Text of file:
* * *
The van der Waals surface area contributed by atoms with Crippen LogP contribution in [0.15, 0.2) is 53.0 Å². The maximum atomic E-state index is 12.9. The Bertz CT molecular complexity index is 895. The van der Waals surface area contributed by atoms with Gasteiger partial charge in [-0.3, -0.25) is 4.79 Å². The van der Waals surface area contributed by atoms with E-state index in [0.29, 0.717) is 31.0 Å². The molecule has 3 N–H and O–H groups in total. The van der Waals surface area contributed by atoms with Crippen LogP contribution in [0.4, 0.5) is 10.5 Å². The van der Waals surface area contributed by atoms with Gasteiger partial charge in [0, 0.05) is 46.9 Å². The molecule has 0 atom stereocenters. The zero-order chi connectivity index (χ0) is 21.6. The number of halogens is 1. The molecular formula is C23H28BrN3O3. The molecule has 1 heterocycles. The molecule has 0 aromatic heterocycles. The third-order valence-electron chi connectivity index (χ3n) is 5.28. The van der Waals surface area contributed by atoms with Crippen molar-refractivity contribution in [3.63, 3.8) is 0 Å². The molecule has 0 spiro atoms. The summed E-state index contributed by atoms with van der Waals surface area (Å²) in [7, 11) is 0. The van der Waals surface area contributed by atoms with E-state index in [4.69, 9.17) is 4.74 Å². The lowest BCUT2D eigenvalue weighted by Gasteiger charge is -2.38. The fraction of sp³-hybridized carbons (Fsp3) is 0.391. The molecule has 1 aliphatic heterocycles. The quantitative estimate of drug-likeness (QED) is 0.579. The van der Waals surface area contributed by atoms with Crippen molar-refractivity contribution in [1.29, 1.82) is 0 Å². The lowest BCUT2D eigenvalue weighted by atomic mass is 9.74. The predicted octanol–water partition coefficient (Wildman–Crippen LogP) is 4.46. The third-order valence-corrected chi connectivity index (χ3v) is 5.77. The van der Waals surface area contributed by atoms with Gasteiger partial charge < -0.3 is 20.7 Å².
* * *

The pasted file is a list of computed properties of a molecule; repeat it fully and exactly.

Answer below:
The van der Waals surface area contributed by atoms with Crippen LogP contribution in [0.15, 0.2) is 53.0 Å². The maximum atomic E-state index is 12.9. The Bertz CT molecular complexity index is 895. The van der Waals surface area contributed by atoms with Gasteiger partial charge in [-0.3, -0.25) is 4.79 Å². The van der Waals surface area contributed by atoms with E-state index in [0.29, 0.717) is 31.0 Å². The molecule has 3 N–H and O–H groups in total. The van der Waals surface area contributed by atoms with Crippen LogP contribution in [0.4, 0.5) is 10.5 Å². The van der Waals surface area contributed by atoms with Gasteiger partial charge in [0, 0.05) is 46.9 Å². The molecule has 0 atom stereocenters. The zero-order chi connectivity index (χ0) is 21.6. The number of halogens is 1. The molecular formula is C23H28BrN3O3. The molecule has 1 heterocycles. The molecule has 0 aromatic heterocycles. The third-order valence-electron chi connectivity index (χ3n) is 5.28. The van der Waals surface area contributed by atoms with Crippen molar-refractivity contribution in [3.63, 3.8) is 0 Å². The molecule has 0 spiro atoms. The summed E-state index contributed by atoms with van der Waals surface area (Å²) in [7, 11) is 0. The van der Waals surface area contributed by atoms with E-state index in [4.69, 9.17) is 4.74 Å². The lowest BCUT2D eigenvalue weighted by Gasteiger charge is -2.38. The fraction of sp³-hybridized carbons (Fsp3) is 0.391. The molecule has 1 aliphatic heterocycles. The quantitative estimate of drug-likeness (QED) is 0.579. The van der Waals surface area contributed by atoms with Crippen molar-refractivity contribution in [1.29, 1.82) is 0 Å². The lowest BCUT2D eigenvalue weighted by atomic mass is 9.74. The predicted octanol–water partition coefficient (Wildman–Crippen LogP) is 4.46. The third-order valence-corrected chi connectivity index (χ3v) is 5.77. The van der Waals surface area contributed by atoms with Gasteiger partial charge < -0.3 is 20.7 Å².